The Great City Games, Stuart Weir writes about the original street games


GNCG2017-152.jpgThe close battle over the women's mile, photo by Dan Vernon Photography

RunBlogRun introduces this column by Stuart Weir: The Great City Games and Great North Run are two of my favorite events. This year, they were same weekend as NB Fifth Avenue Mile. I was unable to attend either event this year, as the long season had gotten the best of me.

I was thankful, as always, for Stuart Weir's coverage of both events in Newcaste. This piece was on the Saturday events.

The Great City Games, by Stuart Weir

The Great City Games in Newcastle-upon-Tyne, in the north of England provided an excellent afternoon's entertainment for a large crowd in the centre of the city. While the field was not as strong as some years - due to the number of athletes who have already shut down their season after an exhausting World Championship season, the event did not lack exciting events.

The essence of street athletics is a combination of serious performances and the element of fun, with the crowd literally within touching distance and often the challenge of running an unusual distance.

Asha Philip, European indoor 60m champion, said of the occasion: "It's fun. The crowd is so close to you. They cheer for you. They want you to do well. In a normal stadium the crowd is so far away. You have climb over things to speak anyone and we always get stopped. Here we are so close to spectators".

Lynsey Sharpe, former European 800 meters champion, was also enthusiastic about the event, saying: "It is honestly the best meet of the year, one that everyone looks forward to. It is a good place to finish the season because you get to interact with people and warm-up in front of the crowd".

The full name of the city is significant as the track events were south of river Tyne and two field events, women's long jump and men's Pole Vault, north of the river. The women's long jump provided the most bizarre result of the day - if not the year - with Lorraine Ugen, Ksenija Balta (Estonia )and Jazmin Sawyers all jumping 6.46 with Ugen winning on countback. A bemused Ugen, said of the competition: "I kind of like these because they're quite fun. You just get to bring the crowd in and have a fun competition. I wasn't expecting everyone to jump the same distance! I've never had a competition like that before. It was still fun nonetheless". She did remind me of the 2017 Diamond League final which Ivana Spanovic won from Ugen, with the top 5 all jumping 6.61-6.70 but three jumpers registering exactly the same distance, that is something else!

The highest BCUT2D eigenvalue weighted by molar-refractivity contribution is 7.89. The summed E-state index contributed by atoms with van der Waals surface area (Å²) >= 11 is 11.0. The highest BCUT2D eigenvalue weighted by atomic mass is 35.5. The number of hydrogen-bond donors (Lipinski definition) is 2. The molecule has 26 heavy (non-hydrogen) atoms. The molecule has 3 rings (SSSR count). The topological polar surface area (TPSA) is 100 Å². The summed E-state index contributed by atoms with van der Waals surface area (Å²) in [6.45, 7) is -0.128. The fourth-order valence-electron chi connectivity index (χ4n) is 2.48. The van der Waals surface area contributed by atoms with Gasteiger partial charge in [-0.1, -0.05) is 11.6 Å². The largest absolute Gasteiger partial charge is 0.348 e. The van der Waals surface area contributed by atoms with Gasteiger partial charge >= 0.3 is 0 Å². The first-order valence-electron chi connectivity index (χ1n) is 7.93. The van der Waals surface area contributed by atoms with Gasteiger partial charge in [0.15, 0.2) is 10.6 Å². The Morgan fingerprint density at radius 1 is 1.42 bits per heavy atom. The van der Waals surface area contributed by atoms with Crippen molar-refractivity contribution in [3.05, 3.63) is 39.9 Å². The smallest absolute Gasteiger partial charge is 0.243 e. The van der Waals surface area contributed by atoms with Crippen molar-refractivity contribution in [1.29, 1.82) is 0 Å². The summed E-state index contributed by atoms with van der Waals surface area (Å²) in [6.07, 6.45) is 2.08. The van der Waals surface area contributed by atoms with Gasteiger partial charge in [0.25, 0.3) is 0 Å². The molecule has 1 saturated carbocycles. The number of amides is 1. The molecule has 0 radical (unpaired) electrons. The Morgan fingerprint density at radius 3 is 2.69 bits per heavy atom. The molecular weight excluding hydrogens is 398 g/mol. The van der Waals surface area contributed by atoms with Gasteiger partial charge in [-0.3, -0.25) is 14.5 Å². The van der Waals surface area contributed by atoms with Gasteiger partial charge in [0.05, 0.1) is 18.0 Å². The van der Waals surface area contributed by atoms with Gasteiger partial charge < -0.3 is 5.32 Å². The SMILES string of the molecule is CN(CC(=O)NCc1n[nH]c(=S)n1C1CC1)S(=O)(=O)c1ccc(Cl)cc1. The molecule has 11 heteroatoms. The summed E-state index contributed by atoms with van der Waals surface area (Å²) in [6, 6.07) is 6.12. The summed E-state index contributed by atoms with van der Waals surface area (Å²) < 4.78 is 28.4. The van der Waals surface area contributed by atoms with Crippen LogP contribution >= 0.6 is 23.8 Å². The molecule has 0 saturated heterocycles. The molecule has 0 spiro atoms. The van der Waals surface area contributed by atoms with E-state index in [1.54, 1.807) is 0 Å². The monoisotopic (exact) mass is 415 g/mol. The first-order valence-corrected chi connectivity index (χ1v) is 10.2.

There were also several very close races. Perri Shakes-Drayton defeated another GB athlete, Anyika Onoura, by 1 hundredth of a second. Desiree Henry defeated team mate, Asha Philip, by 4 hundredths of a second. America's Ameer Webb defeated Britain's Nethaneel Mitchell-Blake (GB) by 2 hundredths of a second in the 150m

With six children's races on the track plus over 20 mini Great North Run races throughout the day, the event served to promote mass and youth participation in our sport. The one negative was to find Richard Browne listed in T44 100m for the third time this year. He has withdrawn on each occasion.

While recognizing that today, even for the professionals, was more about the taking part than the winning, these are the day's winners. In judging the times, it needs to be noted that all the sprints were into a strong headwind.

Results in order the events took place, athletes from GB where not stated:

MEN'S POLE VAULT Urho Kujanpaa (Finland) 5.45

WOMEN'S LONG JUMP Lorraine Ugen 6.46

WOMEN'S 100M Desiree Henry 11.61

MEN'S MILE Jordan Williamsz(Australia) 4:05.88

MEN'S 110M HURDLES Petr Svoboda (Czech) 13.62

WOMEN'S 500M (ROAD) Perri Shakes-Drayton 1:06.69

MEN'S 500M (ROAD) Nijel Amos (Botswana) 59.26

WOMEN'S MILE (ROAD) Melissa Courtney 4:33.83

MEN'S IPC T44 100m Jonnie Peacock 11.28

WOMEN'S 150M Dina Asher-Smith 16.70

MEN'S 150M Ameer Webb (USA) 15.24

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